Appeal from the Order entered March 17, 1988 in the Court of Common Pleas of Montgomery County, Civil Division, at No. 87-04783.
Thomas J. Short, Oreland, for appellants.
David I. Bookspan, Philadelphia, for appellee.
Olszewski, Del Sole and Johnson, JJ.
[ 380 Pa. Super. Page 546]
This is an appeal of a permanent injunction preventing defendants and others with notice from picketing or demonstrating in the street directly in front of the home of Appellee, Dr. David Klebanoff. Appellants are members of the "pro-life" movement, who had picketed for almost a
[ 380 Pa. Super. Page 547]
year in front of Dr. Klebanoff's home where he lives with his wife and young son.
A temporary injunction was issued by the Court of Common Pleas of Montgomery County in April, 1987 and a preliminary injunction by the same court was entered in October, 1987. In March, 1988 the court entered a final decree ordering a permanent injunction finding that limiting the defendants' conduct was necessary to prevent immediate and irreparable harm, that greater injury would occur by refusing the injunction than granting it, and that the Klebanoffs had no adequate remedy at law.
On appeal, the picketers have challenged the injunction as violative of their rights under the First and Fourteenth Amendments of the U.S. Constitution and under Article 1, Section 7 of the Pennsylvania Constitution. They also argue that this decree is an abuse of the trial court's discretion because of these constitutional transgressions.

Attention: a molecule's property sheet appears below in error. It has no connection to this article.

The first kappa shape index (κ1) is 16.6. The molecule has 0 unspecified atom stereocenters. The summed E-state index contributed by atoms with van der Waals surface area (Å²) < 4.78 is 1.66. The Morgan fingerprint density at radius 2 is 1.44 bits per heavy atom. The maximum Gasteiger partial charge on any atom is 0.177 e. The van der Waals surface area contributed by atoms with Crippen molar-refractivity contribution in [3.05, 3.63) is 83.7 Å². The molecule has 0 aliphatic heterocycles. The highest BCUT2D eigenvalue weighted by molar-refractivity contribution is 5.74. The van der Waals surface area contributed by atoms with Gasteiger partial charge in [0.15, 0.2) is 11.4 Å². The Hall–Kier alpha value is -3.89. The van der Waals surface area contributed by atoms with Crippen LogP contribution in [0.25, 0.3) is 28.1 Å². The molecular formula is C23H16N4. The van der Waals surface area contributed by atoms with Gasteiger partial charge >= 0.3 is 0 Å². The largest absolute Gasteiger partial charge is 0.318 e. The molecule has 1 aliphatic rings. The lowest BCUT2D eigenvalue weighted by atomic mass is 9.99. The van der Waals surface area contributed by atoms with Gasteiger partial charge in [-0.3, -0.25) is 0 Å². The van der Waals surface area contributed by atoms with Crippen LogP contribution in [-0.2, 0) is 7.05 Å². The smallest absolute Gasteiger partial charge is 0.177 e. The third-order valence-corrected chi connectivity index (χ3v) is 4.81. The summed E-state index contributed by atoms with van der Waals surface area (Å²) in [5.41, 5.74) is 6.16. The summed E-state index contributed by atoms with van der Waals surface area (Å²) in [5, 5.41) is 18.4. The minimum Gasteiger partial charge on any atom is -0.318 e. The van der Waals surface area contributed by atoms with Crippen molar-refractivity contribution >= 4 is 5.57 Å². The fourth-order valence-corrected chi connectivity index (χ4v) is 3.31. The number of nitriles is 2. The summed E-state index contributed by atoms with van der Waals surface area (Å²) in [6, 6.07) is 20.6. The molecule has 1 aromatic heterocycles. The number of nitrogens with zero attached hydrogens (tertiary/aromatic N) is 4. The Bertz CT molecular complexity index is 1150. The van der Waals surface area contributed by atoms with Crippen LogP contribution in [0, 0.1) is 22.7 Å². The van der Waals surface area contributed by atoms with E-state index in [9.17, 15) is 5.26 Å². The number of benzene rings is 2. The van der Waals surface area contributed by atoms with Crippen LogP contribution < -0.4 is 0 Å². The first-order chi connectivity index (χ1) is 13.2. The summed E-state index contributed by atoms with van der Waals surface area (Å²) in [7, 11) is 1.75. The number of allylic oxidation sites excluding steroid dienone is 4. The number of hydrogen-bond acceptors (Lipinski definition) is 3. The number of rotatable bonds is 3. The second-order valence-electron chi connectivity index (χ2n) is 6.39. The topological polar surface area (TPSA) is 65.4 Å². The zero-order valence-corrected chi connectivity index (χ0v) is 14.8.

In this case of first impression, we hold that courts of this Commonwealth can enjoin activity which violates an individual's residential privacy, and that the injunction in this case, which restricts the place where the expressive activity can occur, is a proper time, place and manner restriction. Therefore, the injunction is permissible under both the United States and Pennsylvania Constitutions. We further hold that, given the particular facts of this case, the entry of this decree was not an abuse of the trial court's discretion.
Although both the Pennsylvania and United States Constitutions protect the right of individuals to disseminate their views on religious, political and ethical matters, "even protected speech is not equally permissible in all places and at all times." Cornelius v. NAACP Legal Defense and Educational Fund, Inc., 473 U.S. 788, 799, 105 S.Ct. 3439, 3447, 87 L.Ed.2d 567 (1985). It is well-settled that, under the First Amendment, expressive activity may be subject to reasonable time, place and manner restrictions. Heffron v. International Society for Krishna Consciousness, 452 U.S. 640, 101 S.Ct. 2559, 2564, 69 L.Ed.2d 298 (1981).
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The more difficult question is what constitutes a reasonable restriction on the exercise of First Amendment Rights. A number of doctrines have developed in constitutional jurisprudence which are used in scrutinizing the reasonableness of a given restriction and which require balancing First Amendment rights and their elevated position in the hierarchy of protected values with the legitimate interests of government or individual civil rights. A recent decision of the Supreme Court, Frisby v. Schultz, U.S. , 108 S.Ct. 2495, 101 L.Ed.2d 420 (1988), employed those traditional doctrines in upholding the constitutionality of a city ordinance banning picketing aimed at a private residence in the face of a similar First Amendment challenge by antiabortion activists who were picketing a doctor's home. This precedent provides strong ...